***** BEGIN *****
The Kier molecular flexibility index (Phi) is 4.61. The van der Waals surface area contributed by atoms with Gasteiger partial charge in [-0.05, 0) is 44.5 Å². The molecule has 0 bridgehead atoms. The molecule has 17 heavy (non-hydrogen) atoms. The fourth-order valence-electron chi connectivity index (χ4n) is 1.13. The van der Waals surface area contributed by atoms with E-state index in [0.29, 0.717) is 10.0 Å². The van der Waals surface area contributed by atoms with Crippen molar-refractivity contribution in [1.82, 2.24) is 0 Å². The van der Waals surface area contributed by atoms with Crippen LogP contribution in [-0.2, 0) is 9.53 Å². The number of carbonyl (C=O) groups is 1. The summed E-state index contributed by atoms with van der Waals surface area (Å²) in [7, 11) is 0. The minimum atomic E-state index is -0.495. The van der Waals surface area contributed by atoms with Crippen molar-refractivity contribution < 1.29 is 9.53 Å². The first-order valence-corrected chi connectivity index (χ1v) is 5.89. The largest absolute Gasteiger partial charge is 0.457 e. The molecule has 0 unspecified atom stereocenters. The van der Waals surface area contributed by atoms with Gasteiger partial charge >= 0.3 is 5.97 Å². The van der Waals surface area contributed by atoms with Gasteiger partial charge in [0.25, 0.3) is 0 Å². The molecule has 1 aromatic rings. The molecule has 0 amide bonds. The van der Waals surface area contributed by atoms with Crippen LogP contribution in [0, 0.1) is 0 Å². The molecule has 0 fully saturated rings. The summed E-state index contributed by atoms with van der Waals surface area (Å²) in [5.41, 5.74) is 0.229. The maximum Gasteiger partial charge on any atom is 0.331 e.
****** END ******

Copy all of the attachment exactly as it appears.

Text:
The Kier molecular flexibility index (Phi) is 4.61. The van der Waals surface area contributed by atoms with Gasteiger partial charge in [-0.05, 0) is 44.5 Å². The molecule has 0 bridgehead atoms. The molecule has 17 heavy (non-hydrogen) atoms. The fourth-order valence-electron chi connectivity index (χ4n) is 1.13. The van der Waals surface area contributed by atoms with E-state index in [0.29, 0.717) is 10.0 Å². The van der Waals surface area contributed by atoms with Crippen molar-refractivity contribution in [1.82, 2.24) is 0 Å². The van der Waals surface area contributed by atoms with Crippen LogP contribution in [-0.2, 0) is 9.53 Å². The number of carbonyl (C=O) groups is 1. The summed E-state index contributed by atoms with van der Waals surface area (Å²) in [7, 11) is 0. The minimum atomic E-state index is -0.495. The van der Waals surface area contributed by atoms with Crippen molar-refractivity contribution < 1.29 is 9.53 Å². The first-order valence-corrected chi connectivity index (χ1v) is 5.89. The largest absolute Gasteiger partial charge is 0.457 e. The molecule has 0 unspecified atom stereocenters. The van der Waals surface area contributed by atoms with Gasteiger partial charge >= 0.3 is 5.97 Å². The van der Waals surface area contributed by atoms with Gasteiger partial charge in [0.25, 0.3) is 0 Å². The molecule has 1 aromatic rings. The molecule has 0 amide bonds. The van der Waals surface area contributed by atoms with Crippen LogP contribution in [0, 0.1) is 0 Å². The molecule has 0 fully saturated rings. The summed E-state index contributed by atoms with van der Waals surface area (Å²) in [5.41, 5.74) is 0.229. The maximum Gasteiger partial charge on any atom is 0.331 e.